I was reading an article which said that if you install custom root
cert from a third party then they can decipher all communication
between you and others.
Its common practice for organisations to use internal certificate authorities to decrypt traffic as most internet communication is encrypted now. Although it's theoretically possible to decypher all traffic send and received by you, in practice storing this information would require a huge amount of storage. Usually, packets are inspected using the CA for SSL decryption then if the packet is allowed to pass through the firewall, the decrypted traffic is discarded.
The image below demonstrates the process well:
Without using the internal root CA the companies firewall, IDS/IPS, etc., can only scan a packet's headers to determine if it should be permitted or blocked.
With SSL decryption, the firewall decrypts the entire packet to scan its full contents, known as DPI (Deep Packet Inspection). DPI allows for better protection from malware and can also be used to detect applications that should be blocked using non-standard ports to bypass firewall rules, for example, FTP using port 80 vs 21.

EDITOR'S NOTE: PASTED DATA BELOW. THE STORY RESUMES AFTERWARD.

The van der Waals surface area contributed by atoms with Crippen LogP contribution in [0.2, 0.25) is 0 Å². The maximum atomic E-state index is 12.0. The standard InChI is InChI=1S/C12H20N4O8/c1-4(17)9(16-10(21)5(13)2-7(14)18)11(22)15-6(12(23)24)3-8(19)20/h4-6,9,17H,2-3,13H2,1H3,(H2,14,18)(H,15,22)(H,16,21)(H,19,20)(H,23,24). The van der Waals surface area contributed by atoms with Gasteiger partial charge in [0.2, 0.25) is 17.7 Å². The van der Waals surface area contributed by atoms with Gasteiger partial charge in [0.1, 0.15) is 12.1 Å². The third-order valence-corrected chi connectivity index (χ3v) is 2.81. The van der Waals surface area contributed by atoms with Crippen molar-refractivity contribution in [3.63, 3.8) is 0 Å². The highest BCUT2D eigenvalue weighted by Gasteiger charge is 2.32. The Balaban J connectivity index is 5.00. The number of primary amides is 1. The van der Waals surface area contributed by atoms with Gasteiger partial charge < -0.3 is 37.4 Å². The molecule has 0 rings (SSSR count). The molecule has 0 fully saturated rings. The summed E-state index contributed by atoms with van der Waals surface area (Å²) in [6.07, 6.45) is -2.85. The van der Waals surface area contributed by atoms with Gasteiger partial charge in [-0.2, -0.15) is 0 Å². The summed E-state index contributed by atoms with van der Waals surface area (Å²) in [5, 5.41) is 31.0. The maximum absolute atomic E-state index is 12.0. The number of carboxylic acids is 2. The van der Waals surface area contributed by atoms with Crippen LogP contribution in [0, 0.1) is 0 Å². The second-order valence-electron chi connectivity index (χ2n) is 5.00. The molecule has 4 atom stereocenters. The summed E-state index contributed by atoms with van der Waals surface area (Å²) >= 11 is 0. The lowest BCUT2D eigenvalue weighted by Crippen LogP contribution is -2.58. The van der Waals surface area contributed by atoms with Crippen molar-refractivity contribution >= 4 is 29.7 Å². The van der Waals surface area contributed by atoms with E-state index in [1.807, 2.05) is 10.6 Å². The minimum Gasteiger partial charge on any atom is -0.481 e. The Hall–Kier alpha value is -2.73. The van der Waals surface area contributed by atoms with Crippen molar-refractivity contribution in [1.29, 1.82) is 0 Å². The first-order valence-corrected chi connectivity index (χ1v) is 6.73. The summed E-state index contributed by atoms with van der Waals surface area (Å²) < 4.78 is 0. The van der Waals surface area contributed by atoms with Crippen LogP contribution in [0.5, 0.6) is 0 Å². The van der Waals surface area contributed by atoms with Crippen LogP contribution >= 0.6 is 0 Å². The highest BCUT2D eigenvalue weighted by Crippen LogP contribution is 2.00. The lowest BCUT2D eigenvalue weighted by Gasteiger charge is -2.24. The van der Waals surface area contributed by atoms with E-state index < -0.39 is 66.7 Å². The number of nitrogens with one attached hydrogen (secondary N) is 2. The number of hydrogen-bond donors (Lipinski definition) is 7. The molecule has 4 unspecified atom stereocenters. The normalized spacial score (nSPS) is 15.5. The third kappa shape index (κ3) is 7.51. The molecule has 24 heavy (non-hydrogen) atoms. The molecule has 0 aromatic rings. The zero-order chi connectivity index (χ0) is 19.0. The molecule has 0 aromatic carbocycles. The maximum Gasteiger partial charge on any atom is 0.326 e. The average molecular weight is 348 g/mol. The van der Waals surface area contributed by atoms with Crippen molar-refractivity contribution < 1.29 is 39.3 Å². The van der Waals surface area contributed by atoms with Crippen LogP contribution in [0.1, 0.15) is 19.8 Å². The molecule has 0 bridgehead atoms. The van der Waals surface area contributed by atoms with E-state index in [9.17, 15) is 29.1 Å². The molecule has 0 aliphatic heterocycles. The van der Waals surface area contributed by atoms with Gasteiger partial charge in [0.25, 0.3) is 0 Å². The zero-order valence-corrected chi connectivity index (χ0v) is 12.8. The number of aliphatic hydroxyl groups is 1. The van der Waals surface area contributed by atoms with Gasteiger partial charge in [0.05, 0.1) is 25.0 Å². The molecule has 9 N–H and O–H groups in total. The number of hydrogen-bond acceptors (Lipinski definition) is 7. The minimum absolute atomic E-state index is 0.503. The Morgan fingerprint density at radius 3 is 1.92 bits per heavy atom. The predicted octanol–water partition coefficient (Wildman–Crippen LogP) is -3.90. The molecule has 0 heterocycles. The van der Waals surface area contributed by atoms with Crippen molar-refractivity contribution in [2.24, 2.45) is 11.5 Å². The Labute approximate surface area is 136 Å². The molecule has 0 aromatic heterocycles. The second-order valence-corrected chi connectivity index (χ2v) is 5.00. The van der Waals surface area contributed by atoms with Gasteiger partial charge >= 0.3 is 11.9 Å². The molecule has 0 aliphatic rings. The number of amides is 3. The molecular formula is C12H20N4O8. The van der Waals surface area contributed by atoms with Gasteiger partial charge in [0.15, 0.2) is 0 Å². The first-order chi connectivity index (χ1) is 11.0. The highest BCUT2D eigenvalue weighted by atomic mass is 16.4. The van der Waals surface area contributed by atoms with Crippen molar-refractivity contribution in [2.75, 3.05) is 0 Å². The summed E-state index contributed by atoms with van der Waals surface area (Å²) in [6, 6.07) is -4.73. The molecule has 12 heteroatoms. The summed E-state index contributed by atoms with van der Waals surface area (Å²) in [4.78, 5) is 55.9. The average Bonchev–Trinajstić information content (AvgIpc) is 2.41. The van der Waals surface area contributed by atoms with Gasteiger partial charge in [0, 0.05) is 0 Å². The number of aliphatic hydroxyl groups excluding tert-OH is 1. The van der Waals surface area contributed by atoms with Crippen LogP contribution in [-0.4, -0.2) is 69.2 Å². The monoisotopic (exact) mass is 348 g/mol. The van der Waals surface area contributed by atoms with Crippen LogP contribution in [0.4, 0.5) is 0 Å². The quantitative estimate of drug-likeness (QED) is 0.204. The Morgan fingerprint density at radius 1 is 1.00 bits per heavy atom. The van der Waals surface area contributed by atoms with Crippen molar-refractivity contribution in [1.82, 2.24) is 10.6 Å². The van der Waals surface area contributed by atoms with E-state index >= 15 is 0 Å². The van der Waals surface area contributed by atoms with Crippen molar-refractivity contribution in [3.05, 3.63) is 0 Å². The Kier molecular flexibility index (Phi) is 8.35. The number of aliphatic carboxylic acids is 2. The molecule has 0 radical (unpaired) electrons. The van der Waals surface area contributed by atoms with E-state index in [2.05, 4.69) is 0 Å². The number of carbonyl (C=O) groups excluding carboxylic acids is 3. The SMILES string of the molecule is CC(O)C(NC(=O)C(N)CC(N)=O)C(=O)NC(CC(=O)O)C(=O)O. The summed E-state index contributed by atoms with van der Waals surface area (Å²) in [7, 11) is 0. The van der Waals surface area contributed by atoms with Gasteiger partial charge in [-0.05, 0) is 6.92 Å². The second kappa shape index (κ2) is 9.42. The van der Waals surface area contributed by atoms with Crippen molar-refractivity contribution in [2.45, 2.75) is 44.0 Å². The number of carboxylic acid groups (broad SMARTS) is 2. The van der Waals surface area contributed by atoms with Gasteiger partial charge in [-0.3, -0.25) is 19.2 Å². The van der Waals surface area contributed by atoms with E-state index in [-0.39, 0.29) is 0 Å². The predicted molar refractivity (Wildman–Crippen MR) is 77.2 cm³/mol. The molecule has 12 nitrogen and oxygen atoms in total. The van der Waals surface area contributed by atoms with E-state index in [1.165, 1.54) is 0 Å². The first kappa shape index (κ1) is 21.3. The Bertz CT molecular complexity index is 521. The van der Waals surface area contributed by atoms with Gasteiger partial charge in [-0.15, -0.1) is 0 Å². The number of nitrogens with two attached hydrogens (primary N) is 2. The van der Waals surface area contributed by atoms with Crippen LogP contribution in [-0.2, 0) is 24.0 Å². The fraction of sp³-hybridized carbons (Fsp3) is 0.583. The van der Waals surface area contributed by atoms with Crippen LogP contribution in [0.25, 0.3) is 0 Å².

So unless someone(company, work, hacker, etc) really tries to
impersonate by doing mitm. Only then the compromised root cert will
come in play as that would be used to pass fake cert as valid cert.
That's correct; the process of SSL decryption is a MITM attack.
otherwise just simply having a custom root cert isn't like decrypting
all your ssl traffic. Unless the same org has also installed a
software that acts as a proxy for all internet traffic. It requires
active intercepting, decrypting, and re-encryption of all traffic. So
either by installing malware on the computer or monitoring internet
That's also correct; the certificate alone is just a certificate that's trusted within your machine. The organisation will need to pass your traffic through them somehow to perform the MITM. This is usually through a VPN, proxy or by default if you're connected to the internal network.
If you wish to learn more about how SSL decryption works the following white-paper is good: https://www.paloaltonetworks.com/apps/pan/public/downloadResource?pagePath=/content/pan/en_US/resources/whitepapers/decryption-why-where-and-how